Nutritional, Psychological and Clinical Intervention

The nutritional intervention consisted of group meetings (≈10 adolescents per group) once a week with duration of one hour each and They were designed and supervised by a nutritionist. At the meetings, topics such as fast food, food labels, types of fat, diet products and light, and strategies for special occasions (holidays and anniversaries) were addressed. No diets participants were prescribed.

Psychological intervention was performed in groups (≈10 adolescents per group) once a week, an hour each session. The issues were worked: emotions (feelings), self-esteem, body image, prejudice, eating disorders, behavioral problems, family issues, among others. The psychologist was available to volunteers to support and care if necessary.

Individualized clinical follow-up was carried out once a month. In the consultations, the endocrinologist measured the blood pressure and made monitoring the clinical course of the volunteers, in order to facilitate adherence to the rules of study in general. There was no prescription of any drug that in any way could interfere with or modulate the results.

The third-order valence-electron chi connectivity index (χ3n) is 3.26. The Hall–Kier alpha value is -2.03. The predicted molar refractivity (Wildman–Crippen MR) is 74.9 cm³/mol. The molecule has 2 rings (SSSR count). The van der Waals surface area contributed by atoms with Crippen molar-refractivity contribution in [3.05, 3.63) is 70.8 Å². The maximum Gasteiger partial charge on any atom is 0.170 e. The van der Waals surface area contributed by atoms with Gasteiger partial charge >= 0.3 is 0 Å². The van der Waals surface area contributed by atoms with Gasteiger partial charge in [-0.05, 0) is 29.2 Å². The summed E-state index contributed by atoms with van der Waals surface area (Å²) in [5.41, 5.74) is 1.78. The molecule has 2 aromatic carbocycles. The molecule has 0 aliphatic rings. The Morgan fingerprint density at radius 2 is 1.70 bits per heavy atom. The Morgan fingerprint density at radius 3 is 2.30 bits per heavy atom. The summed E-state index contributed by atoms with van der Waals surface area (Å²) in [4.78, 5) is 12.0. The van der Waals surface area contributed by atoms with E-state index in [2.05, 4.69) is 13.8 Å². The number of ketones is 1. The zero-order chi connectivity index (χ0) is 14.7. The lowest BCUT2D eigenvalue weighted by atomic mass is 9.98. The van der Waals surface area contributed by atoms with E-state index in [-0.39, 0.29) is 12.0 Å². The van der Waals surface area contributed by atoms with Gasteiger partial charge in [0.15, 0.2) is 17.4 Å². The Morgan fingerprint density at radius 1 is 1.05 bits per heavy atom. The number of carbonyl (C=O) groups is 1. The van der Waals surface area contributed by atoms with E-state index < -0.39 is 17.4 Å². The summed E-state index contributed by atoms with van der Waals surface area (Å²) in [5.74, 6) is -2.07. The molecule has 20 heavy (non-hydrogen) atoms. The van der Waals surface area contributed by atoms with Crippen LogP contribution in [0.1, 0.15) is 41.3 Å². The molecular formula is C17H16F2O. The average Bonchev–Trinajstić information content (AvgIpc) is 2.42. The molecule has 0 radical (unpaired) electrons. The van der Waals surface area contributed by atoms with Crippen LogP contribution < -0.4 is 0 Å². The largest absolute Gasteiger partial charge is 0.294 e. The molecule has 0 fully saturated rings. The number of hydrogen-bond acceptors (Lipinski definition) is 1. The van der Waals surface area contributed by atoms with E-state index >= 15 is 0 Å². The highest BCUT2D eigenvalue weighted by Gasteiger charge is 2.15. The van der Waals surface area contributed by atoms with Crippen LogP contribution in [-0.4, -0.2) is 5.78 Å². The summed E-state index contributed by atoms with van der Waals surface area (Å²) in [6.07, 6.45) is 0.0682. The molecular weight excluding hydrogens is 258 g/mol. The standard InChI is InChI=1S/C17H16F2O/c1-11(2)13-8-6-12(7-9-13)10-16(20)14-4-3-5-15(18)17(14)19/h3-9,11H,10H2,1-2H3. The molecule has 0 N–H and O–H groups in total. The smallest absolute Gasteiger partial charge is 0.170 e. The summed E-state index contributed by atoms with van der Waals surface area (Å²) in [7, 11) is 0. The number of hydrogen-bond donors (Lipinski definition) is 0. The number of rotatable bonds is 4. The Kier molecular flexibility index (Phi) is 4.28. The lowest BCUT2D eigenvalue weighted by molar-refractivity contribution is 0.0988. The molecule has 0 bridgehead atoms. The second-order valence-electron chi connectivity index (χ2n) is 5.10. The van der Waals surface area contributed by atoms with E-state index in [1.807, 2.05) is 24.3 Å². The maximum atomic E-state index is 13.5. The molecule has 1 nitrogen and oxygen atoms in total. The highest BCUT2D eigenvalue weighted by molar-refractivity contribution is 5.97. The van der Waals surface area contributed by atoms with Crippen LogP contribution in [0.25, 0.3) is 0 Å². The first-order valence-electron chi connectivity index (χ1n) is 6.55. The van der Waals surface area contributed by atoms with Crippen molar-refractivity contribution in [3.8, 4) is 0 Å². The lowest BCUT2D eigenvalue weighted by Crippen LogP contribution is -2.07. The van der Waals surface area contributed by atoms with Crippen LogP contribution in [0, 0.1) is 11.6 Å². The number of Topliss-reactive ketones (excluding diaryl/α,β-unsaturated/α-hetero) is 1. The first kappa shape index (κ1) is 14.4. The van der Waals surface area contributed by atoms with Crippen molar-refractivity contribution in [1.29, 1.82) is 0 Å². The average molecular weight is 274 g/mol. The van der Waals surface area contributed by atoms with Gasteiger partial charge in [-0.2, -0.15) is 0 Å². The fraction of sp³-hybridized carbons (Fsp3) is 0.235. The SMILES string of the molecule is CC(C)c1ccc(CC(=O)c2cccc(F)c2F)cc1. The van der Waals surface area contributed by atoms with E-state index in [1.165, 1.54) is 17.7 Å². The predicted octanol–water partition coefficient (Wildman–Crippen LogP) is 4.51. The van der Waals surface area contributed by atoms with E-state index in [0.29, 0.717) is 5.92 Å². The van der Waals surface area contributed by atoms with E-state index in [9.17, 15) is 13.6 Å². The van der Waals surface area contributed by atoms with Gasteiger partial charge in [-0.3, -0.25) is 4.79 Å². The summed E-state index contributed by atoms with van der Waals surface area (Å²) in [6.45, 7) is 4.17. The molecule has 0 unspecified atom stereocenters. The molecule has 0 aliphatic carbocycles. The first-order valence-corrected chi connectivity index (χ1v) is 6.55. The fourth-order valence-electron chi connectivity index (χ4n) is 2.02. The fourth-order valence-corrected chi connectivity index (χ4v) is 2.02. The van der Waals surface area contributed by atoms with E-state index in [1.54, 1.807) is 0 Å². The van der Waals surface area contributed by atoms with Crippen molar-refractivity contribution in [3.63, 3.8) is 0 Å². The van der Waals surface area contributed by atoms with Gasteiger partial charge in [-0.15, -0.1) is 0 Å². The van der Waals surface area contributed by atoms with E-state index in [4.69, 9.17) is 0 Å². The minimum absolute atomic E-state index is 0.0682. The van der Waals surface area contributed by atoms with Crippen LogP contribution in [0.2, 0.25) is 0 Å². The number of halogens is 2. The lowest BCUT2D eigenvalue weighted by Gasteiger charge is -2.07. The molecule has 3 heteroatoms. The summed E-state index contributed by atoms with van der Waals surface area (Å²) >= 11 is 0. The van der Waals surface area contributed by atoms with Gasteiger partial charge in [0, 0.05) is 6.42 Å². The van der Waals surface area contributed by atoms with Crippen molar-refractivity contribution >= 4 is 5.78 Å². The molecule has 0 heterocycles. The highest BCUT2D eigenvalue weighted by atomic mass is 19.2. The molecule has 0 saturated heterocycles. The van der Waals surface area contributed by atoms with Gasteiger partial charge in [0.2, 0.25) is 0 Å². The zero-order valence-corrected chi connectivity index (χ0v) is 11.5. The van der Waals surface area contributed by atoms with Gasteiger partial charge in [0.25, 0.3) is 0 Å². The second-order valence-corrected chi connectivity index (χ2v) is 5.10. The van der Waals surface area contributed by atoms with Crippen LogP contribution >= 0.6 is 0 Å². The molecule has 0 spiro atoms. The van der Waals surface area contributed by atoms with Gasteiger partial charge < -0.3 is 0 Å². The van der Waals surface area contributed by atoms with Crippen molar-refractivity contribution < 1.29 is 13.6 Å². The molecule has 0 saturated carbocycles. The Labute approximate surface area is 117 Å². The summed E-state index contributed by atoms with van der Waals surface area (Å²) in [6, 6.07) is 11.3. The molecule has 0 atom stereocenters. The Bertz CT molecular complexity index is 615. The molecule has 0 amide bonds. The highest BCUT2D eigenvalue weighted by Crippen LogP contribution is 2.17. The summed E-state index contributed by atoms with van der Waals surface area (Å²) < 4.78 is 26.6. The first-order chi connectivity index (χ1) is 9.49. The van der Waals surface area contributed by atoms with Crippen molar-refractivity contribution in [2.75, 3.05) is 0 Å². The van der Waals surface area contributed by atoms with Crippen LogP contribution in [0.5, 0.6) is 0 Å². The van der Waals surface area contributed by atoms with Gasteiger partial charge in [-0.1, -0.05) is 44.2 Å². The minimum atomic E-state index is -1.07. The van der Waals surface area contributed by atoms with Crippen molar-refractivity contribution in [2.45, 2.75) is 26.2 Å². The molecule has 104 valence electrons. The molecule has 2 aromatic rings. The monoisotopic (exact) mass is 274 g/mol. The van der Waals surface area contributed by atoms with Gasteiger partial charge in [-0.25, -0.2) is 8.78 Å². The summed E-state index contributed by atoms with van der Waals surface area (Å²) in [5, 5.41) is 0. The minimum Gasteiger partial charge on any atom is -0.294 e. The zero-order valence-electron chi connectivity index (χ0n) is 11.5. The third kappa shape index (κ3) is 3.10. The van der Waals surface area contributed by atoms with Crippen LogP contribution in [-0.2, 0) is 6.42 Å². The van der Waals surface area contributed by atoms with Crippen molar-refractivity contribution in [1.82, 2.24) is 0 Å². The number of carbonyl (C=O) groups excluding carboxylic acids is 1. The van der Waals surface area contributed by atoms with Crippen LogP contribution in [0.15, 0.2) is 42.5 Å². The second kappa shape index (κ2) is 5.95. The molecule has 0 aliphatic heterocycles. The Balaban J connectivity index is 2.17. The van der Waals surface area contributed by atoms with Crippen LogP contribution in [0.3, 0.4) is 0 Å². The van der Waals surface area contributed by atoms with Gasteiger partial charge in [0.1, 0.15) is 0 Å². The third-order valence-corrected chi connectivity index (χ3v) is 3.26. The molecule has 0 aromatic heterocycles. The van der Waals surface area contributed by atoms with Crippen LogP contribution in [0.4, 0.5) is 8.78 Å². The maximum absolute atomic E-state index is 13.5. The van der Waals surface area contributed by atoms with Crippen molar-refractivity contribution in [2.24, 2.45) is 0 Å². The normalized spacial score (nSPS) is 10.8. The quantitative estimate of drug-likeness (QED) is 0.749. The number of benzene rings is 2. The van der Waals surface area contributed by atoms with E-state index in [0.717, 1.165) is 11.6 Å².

Physical training

The teenagers performed three weekly sessions of aerobic exercise in group (10 teens), held in motorized treadmill (Ergolife®) maintained at 1% gradient over 12 weeks, with energy expenditure set at 350 kcal/session (1,050 kcal/week). The intervention was performed in the Biodynamics Laboratory of UPE/ESEF and accompanied by researchers and academics of the course of Physical Education. The LRT trained on the ventilatory threshold corresponding intensity I (LVI) and GTBI trained in intensity corresponding to 20% below LVI. The intensity of the physical training was individualized based on ventilatory threshold 1 (LV1). To ensure that the preset energy expenditure was reached, the length of each section was determined considering that for each liter of oxygen consumed (VO2 L / min) 4.96 kcal of energy was released, based on the metabolic equivalent task (MET), where: Duration of the exercise session (min)=350 kcal/(VO2(L / min)in charge* 1MET) where: VO2 = oxygen consumption; MET = metabolic equivalent of task.1818. Freitas CR, Gunnarsdottir T, Fidelix YL, Tenório TR, Lofrano‐Prado MC, Hill JO, et al. Effects of a psychological intervention on the quality of life of obese adolescents under a multidisciplinary treatment. J Pediatr (Rio J). 2017;93(2):185-91.,1919. Prado WL, Lofrano-Prado MC, Cardel M, Balagopal P, Oyama LM, Gomes PP, et al. Effect of a 12-week low vs. high intensity aerobic exercise training on appetite-regulating hormones in obese adolescents: a randomized exercise intervention study. Pediatr Exerc Sci. 2015;27(4):510-7.